Telecommuting is very cutting-edge. In theory, by allowing people to work from home it frees them for more play or work and it cuts down on traffic and car-generated pollution. In fact, it also isolates people from their place of business, prevents them from forming collegial relationships that are often necessary to get business done, and allows them to get away with the bare minimum of work, because no one’s watching them too closely.
Nevertheless, because telecommuting seems to be a wave of the future, one Congressman is trying to cut down on his and his colleague’s commutes by taking advantage of it. Rep. Steve Pearce (R-N.M.) has therefore introduced a House resolution that would allow lawmakers to hold hearings, participate in debates, and vote on legislation from their own district offices. In the statement Pearce issued to The Hill he said,
Thanks to modern technology, members of Congress can debate, vote, and carry out their constitutional duties without having to leave the accountability and personal contact of their congressional districts. Keeping legislators closer to the people we represent would pull back Washington’s curtain and allow constituents to see and feel, first-hand, their government at work.
Corporations and government agencies use remote work technology; it’s time that Congress does the same.
Pearce is correct that the business world increasingly relies on telecommuting. And he’s right that it’s better if Congressmen still remember who their constituents are.
What Pearce has missed, though, is that his proposal comes just as employers are starting to push back. Employers have discovered that it’s not necessarily good for business if their employees no longer show up at work but, as long as they do the bare minimum of work in their own home, still collect paychecks. This is why Yahoo CEO Marissa Mayer recently insisted that her employees return to the office, where she can see what they’re doing and where they can develop functioning relationships with their co-workers.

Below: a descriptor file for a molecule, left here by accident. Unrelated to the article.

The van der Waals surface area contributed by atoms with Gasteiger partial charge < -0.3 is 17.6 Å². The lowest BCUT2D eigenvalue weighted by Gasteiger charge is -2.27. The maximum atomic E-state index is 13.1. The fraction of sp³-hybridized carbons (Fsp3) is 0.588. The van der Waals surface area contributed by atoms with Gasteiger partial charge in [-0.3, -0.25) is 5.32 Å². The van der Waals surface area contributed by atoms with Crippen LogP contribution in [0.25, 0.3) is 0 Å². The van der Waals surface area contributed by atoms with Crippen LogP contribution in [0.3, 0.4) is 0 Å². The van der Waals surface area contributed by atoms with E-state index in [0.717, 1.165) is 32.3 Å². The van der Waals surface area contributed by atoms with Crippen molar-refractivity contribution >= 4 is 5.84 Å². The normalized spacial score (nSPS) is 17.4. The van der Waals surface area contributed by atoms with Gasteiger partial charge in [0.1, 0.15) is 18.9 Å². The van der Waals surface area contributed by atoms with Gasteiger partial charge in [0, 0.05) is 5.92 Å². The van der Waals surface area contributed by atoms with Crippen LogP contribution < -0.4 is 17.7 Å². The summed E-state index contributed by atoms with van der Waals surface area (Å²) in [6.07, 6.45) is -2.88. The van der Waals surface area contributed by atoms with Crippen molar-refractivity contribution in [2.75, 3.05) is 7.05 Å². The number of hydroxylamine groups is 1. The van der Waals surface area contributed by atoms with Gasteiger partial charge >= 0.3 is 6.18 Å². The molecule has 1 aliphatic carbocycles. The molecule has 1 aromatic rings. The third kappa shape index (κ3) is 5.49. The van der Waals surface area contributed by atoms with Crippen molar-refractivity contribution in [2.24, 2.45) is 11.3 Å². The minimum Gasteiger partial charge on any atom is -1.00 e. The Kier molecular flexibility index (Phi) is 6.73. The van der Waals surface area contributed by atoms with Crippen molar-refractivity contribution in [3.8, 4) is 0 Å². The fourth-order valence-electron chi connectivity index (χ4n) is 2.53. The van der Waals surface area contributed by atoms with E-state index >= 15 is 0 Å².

Mayer’s concerns apply with extra force to Congress. Telecommuting works if you’re doing computer centered work, such as technical writing. Being a member of Congress, however, is a dynamic, people-centered job. You need to know your Congressional colleagues if you want to work with them. You need to be present in the same room as someone testifying if you want to know whether he’s leaking flop sweat or is comfortable and confident. While isolating Congressman in their home districts may give them an easier time of it, it renders them almost unnecessary, as they become just another set of computer drones.
To make an impact, you need to have everyone in one place, as happened when Sen. Rand Paul did his his epic filibuster, one that effectively drew many young conservative Senators to his side. A filibuster loses its impact if all the actors and spectators are sitting comfortably at home, wearing bunny slippers and drinking coffee while watching each other on TV. The same holds true for the power and tension that results when a smart, constitutionally-oriented Senator politely and effectively ridicules an ignorant Democrat warhorse to her face, as happened with Ted Cruz and Dianne Feinstein. If you want to be elected to Congress, you have to accept that working in D.C. is an essential part of your job, and you can’t slough it off by telecommuting.